F Scott Fitzgerald’s Great Gatsby was first published nearly 100 years ago yet it still continues to inspire modern adaptations and interpretations. Here, we see Daisy Buchannan (Jodie Steele) return to New York seven years after the events of the book and tell her story to Speakeasy owner (and former friend of Gatsby) Woolfe (Robert Grose).
There are good questions to be asked about why we keep returning to this text and what we expect to find there. The original tale is one of the corruption of glamour and the amoral behaviour of the idle, partying rich. Daisy and her husband Tom (here brought to life in standout performance by Bradley Clarkson) are described in the book with gentle viciousness as “careless people” who smash things up and then retreat into their money. But too often, audiences and theatre makers are seduced by the glamourous side of the tale – the morality seems often incidental at best.
While I wouldn’t say that is wholly true here, the moral behind the story is clouded somewhat. The framing of Daisy looking back without knowledge of the outcome seems entirely designed to rehabilitate her as a character, but I didn’t get a sense of why that choice had been made. The glamour was still eclipsing the morality somewhat.
My other question about staging Gatsby is that very little happens in the story until everything happens at once. This leads to a first half that stretches a little thin, with much establishing of the relationships and almost no action beyond that. This is followed by a frenetic second half that is almost too action packed, and where each incident is barely allowed to breathe before the next piles on. This may be an inevitability of the source material, but I would have liked to have seen a little more thought put into how to handle it.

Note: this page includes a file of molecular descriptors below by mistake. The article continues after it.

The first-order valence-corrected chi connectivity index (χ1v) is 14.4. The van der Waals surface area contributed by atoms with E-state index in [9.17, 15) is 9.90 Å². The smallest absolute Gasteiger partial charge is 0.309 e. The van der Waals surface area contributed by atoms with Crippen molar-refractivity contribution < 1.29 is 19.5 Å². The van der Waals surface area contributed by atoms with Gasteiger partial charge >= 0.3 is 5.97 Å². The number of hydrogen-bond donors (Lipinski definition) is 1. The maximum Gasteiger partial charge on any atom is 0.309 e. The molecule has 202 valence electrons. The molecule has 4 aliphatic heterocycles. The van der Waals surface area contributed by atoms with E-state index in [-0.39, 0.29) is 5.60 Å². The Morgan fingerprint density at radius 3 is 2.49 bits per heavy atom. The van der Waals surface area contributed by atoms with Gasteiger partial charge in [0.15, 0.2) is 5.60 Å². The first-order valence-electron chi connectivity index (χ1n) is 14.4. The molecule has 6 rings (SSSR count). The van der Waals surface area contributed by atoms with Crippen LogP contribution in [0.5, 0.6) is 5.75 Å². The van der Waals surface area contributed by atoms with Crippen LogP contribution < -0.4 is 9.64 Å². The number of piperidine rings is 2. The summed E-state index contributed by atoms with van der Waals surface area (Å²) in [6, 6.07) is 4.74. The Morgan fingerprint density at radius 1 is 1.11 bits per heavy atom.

Finally, we come to the central character himself. The truth is that Gatsby (Ross William Wild) is more interesting in his story than in his action. So while he is the eponymous character there isn’t a great deal for him to do. This is exemplified starkly here in the fact that we don’t actually meet him until about 30 minutes in, but when we do, it is not a bombshell moment. He chases Daisy and wins her. It is sweet and romantic but it doesn’t rock the dramatic world. Here, his backstory is barely mentioned – only through allusions to his relationship with Woolfe and accusations from Tom. So all we get is the rather drippy romantic without the interesting substance that make him such an enduring figure.
For me, the performance of the night came from Freddie Love as Jordan Baker. Jordan too is an underserved character in the novel so to see her come to life and continually draw the eye and attention was interesting. Her role in the novel and musical was to show a comparison between both her lackluster affair with Nick Carraway (Luke Bayer) and the love they both have for the central protagonists’ Gatsby and Daisy. The dynamic between Daisy and Jordan was fierce, sexual, and compelling. It seemed by far the strongest connection of the evening.
The music is lovely throughout. While there isn’t a standout song I am humming the next day, I felt that it charmingly epitomised the jazz age and the romance and longing that is the emotional heart of the tale. However, there were some problems with the mix. Having a live band was sublime and I would not want to change that. But all too often, they drowned out the singers somewhat. Equally, not all of the singers were that clear so the words were often lost.
All in all, this is a fun if somewhat frothy night out. It treats the source material more as romantic romp than caustic social commentary, but in doing so, while it loses some of its edge, it retains the romance and charm of the best of Scott Fitzgerald.
Gatsby is on until 8 January 2022 https://www.southwarkplayhouse.co.uk/show-whats-on/gatsby/